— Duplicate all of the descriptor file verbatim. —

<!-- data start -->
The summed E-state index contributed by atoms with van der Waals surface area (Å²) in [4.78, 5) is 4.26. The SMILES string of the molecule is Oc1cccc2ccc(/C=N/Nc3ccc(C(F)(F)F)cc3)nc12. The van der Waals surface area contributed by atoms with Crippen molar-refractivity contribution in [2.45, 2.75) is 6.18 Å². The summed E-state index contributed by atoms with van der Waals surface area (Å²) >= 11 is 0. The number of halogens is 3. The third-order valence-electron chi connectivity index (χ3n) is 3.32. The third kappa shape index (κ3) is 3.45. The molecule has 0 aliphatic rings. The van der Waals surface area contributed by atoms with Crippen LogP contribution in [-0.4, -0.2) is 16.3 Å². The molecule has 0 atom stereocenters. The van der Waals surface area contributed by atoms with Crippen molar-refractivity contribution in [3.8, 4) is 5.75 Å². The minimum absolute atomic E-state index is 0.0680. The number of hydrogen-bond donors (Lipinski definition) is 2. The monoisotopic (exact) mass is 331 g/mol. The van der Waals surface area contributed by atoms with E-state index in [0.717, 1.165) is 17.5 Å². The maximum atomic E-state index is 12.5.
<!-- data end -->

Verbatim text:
The summed E-state index contributed by atoms with van der Waals surface area (Å²) in [4.78, 5) is 4.26. The SMILES string of the molecule is Oc1cccc2ccc(/C=N/Nc3ccc(C(F)(F)F)cc3)nc12. The van der Waals surface area contributed by atoms with Crippen molar-refractivity contribution in [2.45, 2.75) is 6.18 Å². The summed E-state index contributed by atoms with van der Waals surface area (Å²) >= 11 is 0. The number of halogens is 3. The third-order valence-electron chi connectivity index (χ3n) is 3.32. The third kappa shape index (κ3) is 3.45. The molecule has 0 aliphatic rings. The van der Waals surface area contributed by atoms with Crippen LogP contribution in [-0.4, -0.2) is 16.3 Å². The molecule has 0 atom stereocenters. The van der Waals surface area contributed by atoms with Crippen molar-refractivity contribution in [3.8, 4) is 5.75 Å². The minimum absolute atomic E-state index is 0.0680. The number of hydrogen-bond donors (Lipinski definition) is 2. The monoisotopic (exact) mass is 331 g/mol. The van der Waals surface area contributed by atoms with E-state index in [0.717, 1.165) is 17.5 Å². The maximum atomic E-state index is 12.5.